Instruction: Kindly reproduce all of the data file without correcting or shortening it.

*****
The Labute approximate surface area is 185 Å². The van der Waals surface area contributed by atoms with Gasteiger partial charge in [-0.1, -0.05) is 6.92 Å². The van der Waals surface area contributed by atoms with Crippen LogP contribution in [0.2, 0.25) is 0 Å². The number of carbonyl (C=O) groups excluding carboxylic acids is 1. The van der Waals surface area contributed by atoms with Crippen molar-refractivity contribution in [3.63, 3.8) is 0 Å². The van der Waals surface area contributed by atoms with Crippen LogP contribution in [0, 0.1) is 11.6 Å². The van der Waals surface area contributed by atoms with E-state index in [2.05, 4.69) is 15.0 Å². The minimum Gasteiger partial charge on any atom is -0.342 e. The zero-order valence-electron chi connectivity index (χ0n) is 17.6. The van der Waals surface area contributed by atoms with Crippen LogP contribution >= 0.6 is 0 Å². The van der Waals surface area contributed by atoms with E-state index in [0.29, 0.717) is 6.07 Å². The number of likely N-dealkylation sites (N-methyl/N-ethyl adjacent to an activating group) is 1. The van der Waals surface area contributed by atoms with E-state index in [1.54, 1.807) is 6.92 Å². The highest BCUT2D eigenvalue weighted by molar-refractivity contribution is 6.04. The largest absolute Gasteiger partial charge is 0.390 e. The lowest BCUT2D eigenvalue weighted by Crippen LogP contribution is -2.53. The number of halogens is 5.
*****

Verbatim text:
The Labute approximate surface area is 185 Å². The van der Waals surface area contributed by atoms with Gasteiger partial charge in [-0.1, -0.05) is 6.92 Å². The van der Waals surface area contributed by atoms with Crippen LogP contribution in [0.2, 0.25) is 0 Å². The number of carbonyl (C=O) groups excluding carboxylic acids is 1. The van der Waals surface area contributed by atoms with Crippen molar-refractivity contribution in [3.63, 3.8) is 0 Å². The van der Waals surface area contributed by atoms with Crippen LogP contribution in [0, 0.1) is 11.6 Å². The van der Waals surface area contributed by atoms with E-state index in [2.05, 4.69) is 15.0 Å². The minimum Gasteiger partial charge on any atom is -0.342 e. The zero-order valence-electron chi connectivity index (χ0n) is 17.6. The van der Waals surface area contributed by atoms with Crippen LogP contribution >= 0.6 is 0 Å². The van der Waals surface area contributed by atoms with E-state index in [0.29, 0.717) is 6.07 Å². The number of likely N-dealkylation sites (N-methyl/N-ethyl adjacent to an activating group) is 1. The van der Waals surface area contributed by atoms with E-state index in [1.54, 1.807) is 6.92 Å². The highest BCUT2D eigenvalue weighted by molar-refractivity contribution is 6.04. The largest absolute Gasteiger partial charge is 0.390 e. The lowest BCUT2D eigenvalue weighted by Crippen LogP contribution is -2.53. The number of halogens is 5.